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The Festival of Trees, with Children

I had a brief announcement up yesterday explaining the delay in announcing the poetry contest winner. Despite some residual tiredness and inability to lift heavy objects, I honored our family’s annual tradition of attending the local children’s hospital’s fundraising event, Festival of Trees.

Donor companies, families, or entities decorate a Christmas tree, small Christmas tree, door, gingerbread house, quilt, or other item and completely donate it. Wednesday evening before the event begins, companies and extremely wealthy entities bid for purchase of the items they wish to own and display in their lobbies or front rooms.

Some trees still had their price tags. An elaborate one we saw was labeled as $3,500. All of the money goes to the hospital, to use for patients who cannot pay for hospital services.

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This first tree pictured is one donated by 1-800 Contacts and decorated by them. It was purchased anonymously; always noted as Friends of Festival. The next image is a mantel 1-800 Contacts decorated as part of the display as well.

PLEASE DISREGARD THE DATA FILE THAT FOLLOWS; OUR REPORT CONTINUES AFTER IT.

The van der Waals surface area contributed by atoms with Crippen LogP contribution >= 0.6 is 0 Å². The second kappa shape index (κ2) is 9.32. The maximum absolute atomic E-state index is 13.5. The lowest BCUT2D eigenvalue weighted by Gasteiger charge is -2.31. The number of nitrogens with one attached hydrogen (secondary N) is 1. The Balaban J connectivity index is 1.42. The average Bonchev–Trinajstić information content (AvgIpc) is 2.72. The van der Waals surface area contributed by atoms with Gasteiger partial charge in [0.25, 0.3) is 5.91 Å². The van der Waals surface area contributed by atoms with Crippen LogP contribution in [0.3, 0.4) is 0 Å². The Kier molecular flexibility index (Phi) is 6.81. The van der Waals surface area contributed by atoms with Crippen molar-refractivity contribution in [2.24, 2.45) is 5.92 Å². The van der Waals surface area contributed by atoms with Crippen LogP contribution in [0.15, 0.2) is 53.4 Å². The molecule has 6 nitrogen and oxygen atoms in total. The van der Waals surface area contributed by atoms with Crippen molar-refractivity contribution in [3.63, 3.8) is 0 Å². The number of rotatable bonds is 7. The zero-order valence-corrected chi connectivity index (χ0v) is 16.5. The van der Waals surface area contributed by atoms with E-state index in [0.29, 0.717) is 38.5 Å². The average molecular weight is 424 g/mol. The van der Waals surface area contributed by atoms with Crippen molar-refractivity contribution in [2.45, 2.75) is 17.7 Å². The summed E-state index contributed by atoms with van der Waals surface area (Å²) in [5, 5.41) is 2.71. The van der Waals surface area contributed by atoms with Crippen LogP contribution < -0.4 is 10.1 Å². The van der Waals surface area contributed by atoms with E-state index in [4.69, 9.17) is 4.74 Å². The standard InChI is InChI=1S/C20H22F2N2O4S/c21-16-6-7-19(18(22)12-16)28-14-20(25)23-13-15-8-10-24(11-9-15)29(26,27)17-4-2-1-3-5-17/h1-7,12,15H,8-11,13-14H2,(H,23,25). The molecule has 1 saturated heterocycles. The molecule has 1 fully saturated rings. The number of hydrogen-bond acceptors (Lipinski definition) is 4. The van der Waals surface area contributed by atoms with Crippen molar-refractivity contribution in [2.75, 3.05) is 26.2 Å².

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Sometimes, tree-creators are creative. One year we saw two made from ascending wood planks. Other designs have included marble works, an upside-down tree, and a few formed from recycled glass bottles.

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I was impressed with the idea of a tree dress, and with the execution of the idea. It made for an elegant result.

On the less-elegant side, many donations are character-themed. I liked the fun, colorful elements of this Muppets arrangement.

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And, I’m always up for literary references. Besides two ‘trees’ of stacked books, we found this Where the Wild Things Are model. It has a furry tail coming down off the side of the tree, plus a tent and sailboat.

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I’m not a personal fan of My Little Pony, but was impressed with how very, very pony this piece of …work was.

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Many, if not most, Christmas trees are donated in memory of someone. Often that someone is a family member who passed away from disease (prematurely) or old age, though some groups donate in the name of one who miraculously healed.

When I was a young Girl Scout, I volunteered for Festival of Trees. I learned that, occasionally, the story of the tree is printed and put on the back of the identifying card nearby. Gabi was a sweet, happy child who never seemed to mind the nurses coming in every day. She always loved horses and we just had to build her a galloping tree... or Dale led a life full of friends, family, and a love of skiing… or Despite a hopeful outlook, Mia lost her battle with leukemia. We will miss our little angel…